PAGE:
History and museums
Livorno Lighthouse (Italian: 'Faro di Livorno') is an active lighthouse in Tuscany, Italy.
The lighthouse is called Fanale dei Pisani, for the reason that was built by the Pisans in 1303 on project attributed to Giovanni Pisano and by the master builders Rocco Entello De Spina and Bonaggiunta Ciabatti whose names were found engraved on a stone. The lighthouse was built on an emerging rock surrounded by the sea at the south entrance of the harbour; it is formed by a polygonal basement of 13 sides over which is placed the tower formed by two cylinders both with an embattled balcony and the lantern on the top. It consists of 11 floors, connected each other by a spiral staircase up to 53 meters, every floor is 3.72 meters high expect the first and the second respectively 5.55 and 4.22 meters. The lower part is made of four cylinders of decreasing diameter and the upper part of three which makes thin the tower toward the summit.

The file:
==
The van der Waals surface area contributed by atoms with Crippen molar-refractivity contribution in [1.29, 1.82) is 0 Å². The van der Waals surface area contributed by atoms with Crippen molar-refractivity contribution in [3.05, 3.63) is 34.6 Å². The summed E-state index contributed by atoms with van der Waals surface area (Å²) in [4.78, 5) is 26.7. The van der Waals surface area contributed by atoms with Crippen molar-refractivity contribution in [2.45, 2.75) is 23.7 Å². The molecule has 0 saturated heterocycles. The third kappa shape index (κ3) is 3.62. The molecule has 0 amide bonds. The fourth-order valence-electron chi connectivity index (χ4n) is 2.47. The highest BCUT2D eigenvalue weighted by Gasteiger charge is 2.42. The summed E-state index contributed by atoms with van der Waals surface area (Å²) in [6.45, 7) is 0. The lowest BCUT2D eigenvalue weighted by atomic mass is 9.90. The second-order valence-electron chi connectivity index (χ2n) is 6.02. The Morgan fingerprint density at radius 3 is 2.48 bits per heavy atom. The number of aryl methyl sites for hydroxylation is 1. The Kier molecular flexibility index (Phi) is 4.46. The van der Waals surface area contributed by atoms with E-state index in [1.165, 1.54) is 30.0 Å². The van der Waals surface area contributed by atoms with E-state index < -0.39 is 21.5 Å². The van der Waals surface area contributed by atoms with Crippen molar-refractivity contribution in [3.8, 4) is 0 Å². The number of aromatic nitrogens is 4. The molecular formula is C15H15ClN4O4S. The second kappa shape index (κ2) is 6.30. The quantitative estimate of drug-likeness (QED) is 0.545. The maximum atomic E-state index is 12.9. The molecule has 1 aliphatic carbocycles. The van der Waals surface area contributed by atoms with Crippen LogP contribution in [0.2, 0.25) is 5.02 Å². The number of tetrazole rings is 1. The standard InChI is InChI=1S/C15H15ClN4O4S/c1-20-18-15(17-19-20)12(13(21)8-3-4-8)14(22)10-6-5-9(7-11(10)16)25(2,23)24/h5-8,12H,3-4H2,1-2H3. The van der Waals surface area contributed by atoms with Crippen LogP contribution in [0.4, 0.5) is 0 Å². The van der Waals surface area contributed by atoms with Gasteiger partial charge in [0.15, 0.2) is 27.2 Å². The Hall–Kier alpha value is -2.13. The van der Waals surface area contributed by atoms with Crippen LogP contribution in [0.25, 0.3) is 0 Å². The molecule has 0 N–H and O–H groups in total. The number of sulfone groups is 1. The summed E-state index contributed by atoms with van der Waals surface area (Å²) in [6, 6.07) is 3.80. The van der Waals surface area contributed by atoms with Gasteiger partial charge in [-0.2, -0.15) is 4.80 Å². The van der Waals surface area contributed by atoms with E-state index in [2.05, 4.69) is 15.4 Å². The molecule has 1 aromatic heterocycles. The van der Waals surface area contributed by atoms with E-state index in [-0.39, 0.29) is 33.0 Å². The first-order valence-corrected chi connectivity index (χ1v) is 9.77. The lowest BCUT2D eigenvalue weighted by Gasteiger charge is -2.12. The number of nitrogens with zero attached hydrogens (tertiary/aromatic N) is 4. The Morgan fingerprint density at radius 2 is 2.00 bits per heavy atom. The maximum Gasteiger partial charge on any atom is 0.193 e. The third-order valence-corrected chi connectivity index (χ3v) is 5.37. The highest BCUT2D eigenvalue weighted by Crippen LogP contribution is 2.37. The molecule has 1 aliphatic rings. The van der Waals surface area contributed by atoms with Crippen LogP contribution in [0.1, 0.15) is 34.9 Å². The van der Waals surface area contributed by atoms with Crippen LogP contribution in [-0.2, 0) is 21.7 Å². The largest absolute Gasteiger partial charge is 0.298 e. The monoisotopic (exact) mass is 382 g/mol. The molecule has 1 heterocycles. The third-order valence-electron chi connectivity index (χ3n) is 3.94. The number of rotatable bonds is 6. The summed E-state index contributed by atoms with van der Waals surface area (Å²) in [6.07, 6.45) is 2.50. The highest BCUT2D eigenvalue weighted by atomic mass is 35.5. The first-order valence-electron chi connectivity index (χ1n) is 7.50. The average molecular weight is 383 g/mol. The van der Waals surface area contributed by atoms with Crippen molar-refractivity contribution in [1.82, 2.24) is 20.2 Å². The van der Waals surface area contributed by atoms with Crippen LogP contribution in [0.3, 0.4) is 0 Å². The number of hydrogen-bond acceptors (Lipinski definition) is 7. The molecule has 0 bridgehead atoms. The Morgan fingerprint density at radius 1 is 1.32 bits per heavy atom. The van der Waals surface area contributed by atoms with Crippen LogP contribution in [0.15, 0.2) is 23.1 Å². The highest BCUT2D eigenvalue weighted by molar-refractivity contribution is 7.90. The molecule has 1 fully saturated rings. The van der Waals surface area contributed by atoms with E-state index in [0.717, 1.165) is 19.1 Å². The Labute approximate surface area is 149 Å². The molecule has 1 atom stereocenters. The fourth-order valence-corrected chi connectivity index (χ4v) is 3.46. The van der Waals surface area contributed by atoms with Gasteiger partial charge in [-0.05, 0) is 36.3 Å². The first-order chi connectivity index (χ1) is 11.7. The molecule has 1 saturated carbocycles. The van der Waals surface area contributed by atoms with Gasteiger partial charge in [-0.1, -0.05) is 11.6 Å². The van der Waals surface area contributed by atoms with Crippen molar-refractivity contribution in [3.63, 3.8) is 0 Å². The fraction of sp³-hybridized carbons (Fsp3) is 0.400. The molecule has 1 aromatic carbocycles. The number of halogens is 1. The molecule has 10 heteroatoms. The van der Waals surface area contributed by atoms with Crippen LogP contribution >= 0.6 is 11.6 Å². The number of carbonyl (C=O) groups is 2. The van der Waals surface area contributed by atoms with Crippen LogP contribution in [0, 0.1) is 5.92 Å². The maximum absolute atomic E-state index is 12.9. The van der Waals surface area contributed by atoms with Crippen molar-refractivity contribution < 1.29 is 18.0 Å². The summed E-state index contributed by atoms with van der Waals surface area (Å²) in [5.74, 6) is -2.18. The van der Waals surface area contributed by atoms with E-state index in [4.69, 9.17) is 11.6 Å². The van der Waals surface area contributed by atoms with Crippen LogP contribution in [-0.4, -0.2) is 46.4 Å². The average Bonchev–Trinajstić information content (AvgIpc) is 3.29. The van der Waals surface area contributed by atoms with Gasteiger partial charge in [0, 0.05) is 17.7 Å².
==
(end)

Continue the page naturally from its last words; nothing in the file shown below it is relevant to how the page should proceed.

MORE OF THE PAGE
The lighthouse was built employing the white Verruca stone coming from San Giuliano cave near Pisa. At first was used oil lamps for the light, then compressed oil, in 1841 was installed the Fresnel lens and was used the acetylene gas lamp; at the end of 1800s the installation was electrified.Ferdinando I de' Medici, Grand Duke of Tuscany order the construction of warehouses in the basement in 1584 which were transformed in the Lazzaretto di San Rocco and a shipbuilding. In 1911 the lighthouse passed under the jurisdiction of the Italian Navy as is still.
The tower came intact until June 20, 1944 when the German troops, at the approaching of the Allied, blew up it. The Fanale was rebuilt in June 1954 according to the original project with material recovered from the ruins and from the cave; it is made by reinforced concrete 30 centimetres thick covered externally by stone. The new lighthouse was inaugurated on September 16, 1956 by President Giovanni Gronchi on the occasion of the 350th anniversary of the declaration to the status of city.